Best Boston-area Stage Shows for 2015

By Robert Israel

Here are my five choices of the best shows that sparkled brightest on Boston-area stages:

* Come Back, Little Sheba, by William Inge, directed by David Cromer, Huntington Theatre Company.

Inge’s first full-length play premiered on Broadway in 1950, and its provocative themes — repressed vs. overt sexuality, substance abuse vs. intervention, fulfillment vs. dashed hopes — resonate just as strongly today. HTC’s superb production featured vivid, heartbreaking, and triumphant performances by Adrienne Krstansky as Lola and Derek Hasenstab as Doc, a hapless couple whose lives came undone before our eyes.

* Needles and Opium, written and directed by Robert Lepage, ArtsEmerson.

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Marc Labreche (above), star of Robert Lepage’s “Needles and Opium.”

Quebec City-based Robert Lepage is a master of using special effects to enhance his powerful storytelling. These include puppetry, slack wire acrobatics, dance, computer-generated lighting, and music. Needles and Opium, starring the multi-talented Marc Labreche, abounded in theatrical wizardry. It took us on an intergalactic flight, serving up a savory feast of aural and visual experiences that stirred our minds and enriched our spirits.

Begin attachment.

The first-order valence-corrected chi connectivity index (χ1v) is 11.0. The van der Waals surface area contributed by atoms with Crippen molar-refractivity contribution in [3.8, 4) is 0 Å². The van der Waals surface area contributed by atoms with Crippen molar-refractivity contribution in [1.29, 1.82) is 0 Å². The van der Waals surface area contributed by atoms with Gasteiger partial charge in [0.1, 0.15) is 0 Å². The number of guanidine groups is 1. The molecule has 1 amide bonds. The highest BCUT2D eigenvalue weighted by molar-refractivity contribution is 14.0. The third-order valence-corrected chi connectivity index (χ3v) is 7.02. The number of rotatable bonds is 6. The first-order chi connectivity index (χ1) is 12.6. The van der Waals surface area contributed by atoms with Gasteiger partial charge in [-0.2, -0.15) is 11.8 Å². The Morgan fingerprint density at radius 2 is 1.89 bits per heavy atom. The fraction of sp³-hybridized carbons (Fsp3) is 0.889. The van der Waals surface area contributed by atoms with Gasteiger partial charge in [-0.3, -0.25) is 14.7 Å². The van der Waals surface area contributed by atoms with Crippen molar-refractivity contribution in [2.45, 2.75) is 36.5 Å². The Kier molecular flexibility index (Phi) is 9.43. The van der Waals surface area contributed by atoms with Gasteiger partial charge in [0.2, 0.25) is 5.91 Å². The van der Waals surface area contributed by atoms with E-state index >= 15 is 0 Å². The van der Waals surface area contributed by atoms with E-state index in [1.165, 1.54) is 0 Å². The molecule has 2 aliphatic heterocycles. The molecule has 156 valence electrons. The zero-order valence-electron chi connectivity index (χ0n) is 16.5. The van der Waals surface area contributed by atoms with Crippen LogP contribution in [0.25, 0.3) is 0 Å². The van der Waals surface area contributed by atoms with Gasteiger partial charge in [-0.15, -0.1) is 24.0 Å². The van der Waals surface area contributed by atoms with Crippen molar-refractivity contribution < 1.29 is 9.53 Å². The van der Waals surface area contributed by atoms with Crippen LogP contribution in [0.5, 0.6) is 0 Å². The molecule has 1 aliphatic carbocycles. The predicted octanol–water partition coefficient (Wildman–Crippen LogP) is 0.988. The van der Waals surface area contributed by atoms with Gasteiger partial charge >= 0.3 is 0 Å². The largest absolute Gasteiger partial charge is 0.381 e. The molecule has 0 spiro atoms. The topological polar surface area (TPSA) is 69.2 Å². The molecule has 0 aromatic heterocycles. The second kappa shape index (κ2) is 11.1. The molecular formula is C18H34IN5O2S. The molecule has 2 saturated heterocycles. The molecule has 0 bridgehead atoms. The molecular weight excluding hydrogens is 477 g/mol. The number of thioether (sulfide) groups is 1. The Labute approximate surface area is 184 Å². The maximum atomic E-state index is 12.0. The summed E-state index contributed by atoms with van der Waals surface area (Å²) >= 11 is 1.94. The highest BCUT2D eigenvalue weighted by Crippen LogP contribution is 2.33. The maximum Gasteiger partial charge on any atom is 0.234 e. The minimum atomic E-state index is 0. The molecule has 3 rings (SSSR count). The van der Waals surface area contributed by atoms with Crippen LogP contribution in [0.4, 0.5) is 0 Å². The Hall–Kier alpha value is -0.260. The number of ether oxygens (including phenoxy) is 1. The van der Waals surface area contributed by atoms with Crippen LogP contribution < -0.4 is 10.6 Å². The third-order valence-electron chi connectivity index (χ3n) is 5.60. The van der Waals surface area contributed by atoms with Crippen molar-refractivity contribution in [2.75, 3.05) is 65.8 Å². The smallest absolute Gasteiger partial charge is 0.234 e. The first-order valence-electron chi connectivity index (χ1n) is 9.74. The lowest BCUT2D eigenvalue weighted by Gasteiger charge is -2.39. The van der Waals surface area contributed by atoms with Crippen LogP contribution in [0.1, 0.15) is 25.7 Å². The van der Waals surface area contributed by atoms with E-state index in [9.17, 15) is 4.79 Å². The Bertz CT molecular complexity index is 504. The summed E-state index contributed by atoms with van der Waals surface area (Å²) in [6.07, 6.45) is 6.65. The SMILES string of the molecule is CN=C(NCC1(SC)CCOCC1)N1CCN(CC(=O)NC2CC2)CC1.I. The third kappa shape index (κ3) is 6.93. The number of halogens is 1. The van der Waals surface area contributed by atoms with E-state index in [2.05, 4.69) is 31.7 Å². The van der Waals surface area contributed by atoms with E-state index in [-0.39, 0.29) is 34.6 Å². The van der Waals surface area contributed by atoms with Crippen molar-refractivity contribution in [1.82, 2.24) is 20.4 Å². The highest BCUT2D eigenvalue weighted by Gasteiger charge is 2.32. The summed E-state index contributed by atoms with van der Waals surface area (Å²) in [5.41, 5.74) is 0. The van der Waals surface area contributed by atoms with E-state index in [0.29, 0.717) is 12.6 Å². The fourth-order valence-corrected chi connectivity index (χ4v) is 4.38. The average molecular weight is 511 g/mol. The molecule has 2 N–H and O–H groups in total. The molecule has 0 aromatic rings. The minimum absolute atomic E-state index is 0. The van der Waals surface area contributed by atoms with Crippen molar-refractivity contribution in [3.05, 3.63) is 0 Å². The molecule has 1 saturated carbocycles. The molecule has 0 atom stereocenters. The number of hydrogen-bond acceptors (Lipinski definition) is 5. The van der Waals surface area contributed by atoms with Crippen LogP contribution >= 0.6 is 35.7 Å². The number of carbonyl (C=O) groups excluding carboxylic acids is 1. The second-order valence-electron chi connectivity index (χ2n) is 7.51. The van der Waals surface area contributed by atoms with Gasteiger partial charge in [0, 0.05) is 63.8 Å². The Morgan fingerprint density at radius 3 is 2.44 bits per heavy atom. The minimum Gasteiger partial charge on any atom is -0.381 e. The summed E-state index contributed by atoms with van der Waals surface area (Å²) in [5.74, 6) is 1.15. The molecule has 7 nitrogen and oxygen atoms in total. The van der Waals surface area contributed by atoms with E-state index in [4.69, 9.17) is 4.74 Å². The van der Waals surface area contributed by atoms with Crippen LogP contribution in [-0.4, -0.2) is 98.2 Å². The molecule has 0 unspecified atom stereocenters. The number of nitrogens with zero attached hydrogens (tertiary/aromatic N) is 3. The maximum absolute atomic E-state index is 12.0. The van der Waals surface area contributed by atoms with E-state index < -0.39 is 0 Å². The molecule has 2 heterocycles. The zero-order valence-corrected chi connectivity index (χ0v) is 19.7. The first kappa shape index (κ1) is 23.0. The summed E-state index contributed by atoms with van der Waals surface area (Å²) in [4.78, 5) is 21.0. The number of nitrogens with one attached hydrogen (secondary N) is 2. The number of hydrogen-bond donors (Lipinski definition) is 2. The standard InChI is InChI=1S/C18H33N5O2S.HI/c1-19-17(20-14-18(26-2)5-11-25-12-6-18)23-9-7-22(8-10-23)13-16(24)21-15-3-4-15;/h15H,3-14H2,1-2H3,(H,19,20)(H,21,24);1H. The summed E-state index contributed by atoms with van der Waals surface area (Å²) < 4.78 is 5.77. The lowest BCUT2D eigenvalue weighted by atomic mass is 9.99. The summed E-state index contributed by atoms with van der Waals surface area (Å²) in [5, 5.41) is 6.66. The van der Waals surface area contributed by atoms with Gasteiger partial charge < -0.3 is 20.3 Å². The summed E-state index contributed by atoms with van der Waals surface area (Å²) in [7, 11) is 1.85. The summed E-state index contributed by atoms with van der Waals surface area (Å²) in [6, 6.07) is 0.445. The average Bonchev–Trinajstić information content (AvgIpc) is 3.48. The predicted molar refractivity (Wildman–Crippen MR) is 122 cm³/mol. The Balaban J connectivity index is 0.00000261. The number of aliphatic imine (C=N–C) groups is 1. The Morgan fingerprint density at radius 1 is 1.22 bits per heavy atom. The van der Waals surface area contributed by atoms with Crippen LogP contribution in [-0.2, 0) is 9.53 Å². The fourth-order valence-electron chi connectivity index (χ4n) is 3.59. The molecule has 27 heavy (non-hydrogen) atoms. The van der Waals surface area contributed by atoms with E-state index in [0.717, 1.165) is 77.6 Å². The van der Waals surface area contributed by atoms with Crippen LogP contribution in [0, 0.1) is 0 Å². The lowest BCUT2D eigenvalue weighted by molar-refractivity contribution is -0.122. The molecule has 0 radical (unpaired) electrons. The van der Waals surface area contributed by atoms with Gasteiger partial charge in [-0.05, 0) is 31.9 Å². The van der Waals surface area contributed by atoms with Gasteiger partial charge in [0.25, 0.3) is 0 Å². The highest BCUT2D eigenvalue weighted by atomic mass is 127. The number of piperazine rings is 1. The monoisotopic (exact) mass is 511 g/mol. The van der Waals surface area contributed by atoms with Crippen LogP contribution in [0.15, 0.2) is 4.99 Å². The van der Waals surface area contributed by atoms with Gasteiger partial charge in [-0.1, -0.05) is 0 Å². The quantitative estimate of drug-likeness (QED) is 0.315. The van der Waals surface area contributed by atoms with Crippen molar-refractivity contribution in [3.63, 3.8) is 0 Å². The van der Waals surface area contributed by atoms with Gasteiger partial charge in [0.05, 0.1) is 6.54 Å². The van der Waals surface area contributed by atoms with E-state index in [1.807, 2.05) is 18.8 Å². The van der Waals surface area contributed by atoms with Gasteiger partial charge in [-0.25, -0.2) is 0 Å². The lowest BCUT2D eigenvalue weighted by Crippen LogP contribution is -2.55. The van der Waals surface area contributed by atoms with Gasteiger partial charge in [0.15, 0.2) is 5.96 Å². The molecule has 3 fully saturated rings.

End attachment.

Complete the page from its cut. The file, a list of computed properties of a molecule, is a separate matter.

* Muse and Morros, Culture Clash’s 30th Anniversary Tour, created, written, and performed by Richard Montoya, Ric Salinas, and Herbert Siguenza, ArtsEmerson.

When they returned to Boston in 2015, Los Angeles-based Culture Clash had not performed here in over a decade. It was easy to see why they had not been back: their ballsy brand of political theatre is raunchy rather than polite. The material from this show was drawn from unexpurgated street interviews: a Pakistani cab driver, a Vietnamese gangbanger, a handicapped war veteran, and other displaced Americans struggling for dignity in our fractured nation. Culture Clash delivered gutsy, assaultive performances.

* appropriate, by Branden Jacobs-Jenkins, directed by M. Bevin O’Gara, SpeakEasy Stage Company.

Playwright Jacobs-Jenkins is young, gifted, and black. He pilfered ideas from several writers (Tennessee Williams, Sam Shepard, among others) to cobble together a dark comedy about a white family confronting their racist heritage in a house in the Deep South. His literary thievery paid off: SpeakEasy’s cast – headed by an impressive Melinda Lopez – was riveting.

* Gloucester Blue, written and directed by Israel Horovitz, Gloucester Stage Company.

Yes, Horovitz is into recycling: a conflict between hard-bitten workers and wealthy WASP landowners in a rapidly gentrified Gloucester, MA can be found in his earlier plays, such asNorth Shore Fish and Sins of the Mother. Still, Gloucester Blue — featuring Robert Walsh and Esme Allen as fired-up combatants Latham and Lexi — emerged as a well-acted, forceful variation on the theme, particularly given that this time around the material came spiked with deviously playful black humor.

**

An earlier version of this piece appeared in The Arts Fuse (Boston).

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